Federico Guerrero and Laura Smith live on their sailboat, Quijote, at the end of the world in Ushuaia, Argentina. Federico built Quijote himself three years ago and now he and Laura use it to explore the wilderness in their backyard of Tierra del Fuego. Earlier this year they both sailed to Antarctica and worked with ASC to collect penguin and whale data. For this adventure they stayed a bit closer to home, exploring the Beagle Channel, navigating the same waters as Darwin and Fitz Roy.
Navigating the Beagle Channel. Photo by Laura Smith.
No turkey on Thanksgiving day – No problem. Argentine Beef will have to do! But Thanksgiving was not until day 6 of our 10 day adventure, so that story will have to wait. On day one, we set sail from our home in Ushuaia, Argeninta and sailed to Puerto Williams, Chile, a small navy town at the end of the world. There we stamped into Chile and our adventure started as we sailed towards the Fjords along the Beagle Channel.
Our plan was to sail during the day and tuck into different fjords at night – often in the shadow of looming glaciers. In addition to our sailing adventure, we teamed up with ASC to collect water samples for their microplastics project, an initiative to collect water samples around the world to better understand microplastic pollution in the world’s water. Microplastics are generally defined as pieces of plastic that are less than 5mm (and often much smaller) – basically small pieces that are nearly impossible for our eyes to see. Very little research has been done on microplastics, so ASC and their partners at the Marine Environmental Research Institute (MERI) are trying to understand the extent of the issue.
Laura collecting water samples aboard the Quijote. Photo by Laura Beagle.
Every other day I tried to collect my one liter sample of water. I asked myself where might be a good spot to sample. That cove? Near this glacier? Near the rocks? The first sample I took was right in the middle of the Beagle channel. How will samples from the end of the world fare? Would there be plastic here like there have been in most of the other samples collected so far? The next day, I took a sample in a fjord only 500m away from where a glacier was spilling into the water. Would this sample be contaminated too?
The Quijote anchored safely. Photo by Laura Smith.
By day six, our luck with decent weather ended and it was a race towards Calleta Olla (“Cooking pot cove”) before the wind got dangerously strong. Here in the fjords, an single anchor would not hold our boat for the night. Instead, we had to drop the anchor in the bow, and connect two lines from our stern to trees on the shore. Since the wind was blowing from the beach, once we dropped the anchor, Quijote would flip her stern exactly 180 degrees away from the beach if she and the wind had their way. I stood at the bow and dropped the anchor; Fede kept the engine astern fighting the wind. Our friends whizzed ashore in our small boat and with quick bowlines, attached a line to a tree. We were attached, but with one line Quijote’s stern kept trying to swing. For the next hour, with winches, our engine, and many calories devoted to hauling on lines, we battled the increasing wind to finally have a safe position for the night.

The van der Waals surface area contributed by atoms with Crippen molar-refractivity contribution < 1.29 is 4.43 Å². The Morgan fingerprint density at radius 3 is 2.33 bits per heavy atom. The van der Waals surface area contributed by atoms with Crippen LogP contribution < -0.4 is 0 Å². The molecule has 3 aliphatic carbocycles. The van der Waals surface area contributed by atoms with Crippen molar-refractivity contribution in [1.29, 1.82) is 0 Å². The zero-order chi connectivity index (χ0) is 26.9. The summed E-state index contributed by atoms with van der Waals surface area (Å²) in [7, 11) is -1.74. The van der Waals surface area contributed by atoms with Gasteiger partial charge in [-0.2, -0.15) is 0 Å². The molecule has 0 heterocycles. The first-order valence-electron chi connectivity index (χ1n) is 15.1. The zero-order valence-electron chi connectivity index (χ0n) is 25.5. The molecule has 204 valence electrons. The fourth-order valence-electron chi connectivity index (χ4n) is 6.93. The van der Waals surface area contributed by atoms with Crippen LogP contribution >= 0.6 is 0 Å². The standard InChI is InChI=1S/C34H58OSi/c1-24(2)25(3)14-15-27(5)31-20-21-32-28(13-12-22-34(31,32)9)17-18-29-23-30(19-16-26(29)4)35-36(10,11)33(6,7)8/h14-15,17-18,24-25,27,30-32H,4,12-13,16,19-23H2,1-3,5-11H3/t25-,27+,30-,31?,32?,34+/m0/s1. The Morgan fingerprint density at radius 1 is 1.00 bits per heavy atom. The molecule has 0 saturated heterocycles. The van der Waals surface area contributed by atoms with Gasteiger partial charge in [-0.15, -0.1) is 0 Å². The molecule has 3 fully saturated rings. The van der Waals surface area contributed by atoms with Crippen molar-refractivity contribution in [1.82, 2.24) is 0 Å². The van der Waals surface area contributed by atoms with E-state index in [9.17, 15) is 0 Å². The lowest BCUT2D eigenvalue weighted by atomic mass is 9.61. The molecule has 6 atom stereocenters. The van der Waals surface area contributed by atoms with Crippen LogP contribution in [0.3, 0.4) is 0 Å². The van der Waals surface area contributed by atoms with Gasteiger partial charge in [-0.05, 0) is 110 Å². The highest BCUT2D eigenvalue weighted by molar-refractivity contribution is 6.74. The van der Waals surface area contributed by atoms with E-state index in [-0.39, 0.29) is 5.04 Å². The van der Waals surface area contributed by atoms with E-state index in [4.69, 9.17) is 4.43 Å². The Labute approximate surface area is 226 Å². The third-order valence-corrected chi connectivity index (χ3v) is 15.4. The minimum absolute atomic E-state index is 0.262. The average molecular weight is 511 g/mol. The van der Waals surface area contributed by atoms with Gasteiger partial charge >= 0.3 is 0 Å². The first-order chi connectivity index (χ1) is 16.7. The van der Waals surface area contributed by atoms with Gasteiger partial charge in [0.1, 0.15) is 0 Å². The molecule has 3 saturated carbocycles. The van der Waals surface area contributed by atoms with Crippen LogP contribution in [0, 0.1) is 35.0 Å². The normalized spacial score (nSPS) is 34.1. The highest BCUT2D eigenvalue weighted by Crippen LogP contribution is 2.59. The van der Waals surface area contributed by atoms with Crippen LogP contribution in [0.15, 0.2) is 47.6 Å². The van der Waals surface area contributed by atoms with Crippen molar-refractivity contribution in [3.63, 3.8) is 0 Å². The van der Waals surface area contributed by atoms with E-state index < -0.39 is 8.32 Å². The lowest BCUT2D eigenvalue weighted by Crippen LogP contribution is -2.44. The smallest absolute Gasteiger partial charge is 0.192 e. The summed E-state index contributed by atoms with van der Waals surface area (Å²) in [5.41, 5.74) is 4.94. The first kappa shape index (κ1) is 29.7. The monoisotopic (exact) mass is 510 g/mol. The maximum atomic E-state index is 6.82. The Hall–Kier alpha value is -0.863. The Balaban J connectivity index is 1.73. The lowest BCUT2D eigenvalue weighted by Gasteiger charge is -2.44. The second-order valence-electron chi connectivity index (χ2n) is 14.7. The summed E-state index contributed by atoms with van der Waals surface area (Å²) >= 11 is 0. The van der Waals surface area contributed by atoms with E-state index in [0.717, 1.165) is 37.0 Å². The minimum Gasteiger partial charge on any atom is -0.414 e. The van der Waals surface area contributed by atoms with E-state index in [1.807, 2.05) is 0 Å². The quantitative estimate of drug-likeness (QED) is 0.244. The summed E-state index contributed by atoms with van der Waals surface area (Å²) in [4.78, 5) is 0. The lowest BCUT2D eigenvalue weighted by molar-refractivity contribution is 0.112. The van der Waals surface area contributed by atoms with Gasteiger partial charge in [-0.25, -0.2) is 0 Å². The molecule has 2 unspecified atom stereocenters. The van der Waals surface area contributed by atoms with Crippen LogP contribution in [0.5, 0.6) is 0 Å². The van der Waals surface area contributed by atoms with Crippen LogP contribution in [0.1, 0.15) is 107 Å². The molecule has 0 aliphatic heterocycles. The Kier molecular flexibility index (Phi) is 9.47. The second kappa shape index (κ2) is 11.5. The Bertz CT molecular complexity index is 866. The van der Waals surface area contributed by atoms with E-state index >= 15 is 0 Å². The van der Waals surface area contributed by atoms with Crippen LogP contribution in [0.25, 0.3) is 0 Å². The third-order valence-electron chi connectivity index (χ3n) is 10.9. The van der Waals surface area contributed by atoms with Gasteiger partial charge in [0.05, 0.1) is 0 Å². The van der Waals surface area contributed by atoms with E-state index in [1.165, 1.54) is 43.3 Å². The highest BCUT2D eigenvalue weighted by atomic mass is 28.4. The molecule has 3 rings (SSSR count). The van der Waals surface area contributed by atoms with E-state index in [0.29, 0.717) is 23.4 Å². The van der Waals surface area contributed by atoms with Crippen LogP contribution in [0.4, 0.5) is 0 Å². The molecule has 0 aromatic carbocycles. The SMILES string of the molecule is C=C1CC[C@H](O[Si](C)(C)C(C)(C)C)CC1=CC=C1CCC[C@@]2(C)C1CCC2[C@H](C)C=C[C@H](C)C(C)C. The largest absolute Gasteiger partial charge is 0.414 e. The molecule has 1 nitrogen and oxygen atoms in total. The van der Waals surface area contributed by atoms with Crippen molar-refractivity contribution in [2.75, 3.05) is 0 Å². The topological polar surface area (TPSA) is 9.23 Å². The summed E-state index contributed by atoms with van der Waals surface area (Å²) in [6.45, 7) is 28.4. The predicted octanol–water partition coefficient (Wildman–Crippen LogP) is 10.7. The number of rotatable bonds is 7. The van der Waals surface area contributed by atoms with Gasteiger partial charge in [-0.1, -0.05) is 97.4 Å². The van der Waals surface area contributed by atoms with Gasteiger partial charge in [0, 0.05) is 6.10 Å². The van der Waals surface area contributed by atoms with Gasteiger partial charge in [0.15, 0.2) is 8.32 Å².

Thankfully, we had had the foresight to send my sister, Tesia, below to start dinner – Thanksgiving dinner. When we came below with the mix of salt water and fresh dripping from our noses, we found mashed potatoes, BEEF, cranberry sauce, and pumpkin pie ready on the table.
Limpet shells on the beach. Photo by Laura Smith.
The wind stayed at a minimum of thirty knots and gusted up to forty knots for the next three days. Large, wet snow flakes blew horizontally. During the days, we put on foul weather gear, added our ski goggles, and went ashore to walk on the beaches and climb the hills. Across from us, on a small spit, we discovered hundreds of limpet shells scattered over the sand. As our eyes searched for shells, our eyes also saw cardboard scraps and razors hiding the in the sand. At the end of the beach, where the forest meets the sea, we found two large white bags of trash. We decided that we must do a beach clean-up before we left this beautiful cove.
This trash on the beach made me think about the samples we were collecting during this trip. In this cove I collected two sets of samples: one in the middle of the cove and one near the shore. Unfortunately, with visible trash on the beach, I think these samples will be contaminated with microplastics too.
Beach cleanup. Photo by Laura Smith.
On the last evening we walked the beach with two large trash bags. Layers of trash played hide and seek in the low scrubby bushes of the beach. We overfilled two industrial sized bags with garbage. The other boat who had also taken shelter here thanked us for picking up the garbage, saying they had always meant to do it as well. The visible trash allowed us to share a bit about our micro trash we were looking for.
We felt a great deal of satisfaction as we ended our adventure as modern day Darwins. We had explored lands that he, too, had explored, and each of us studying problems of our day.
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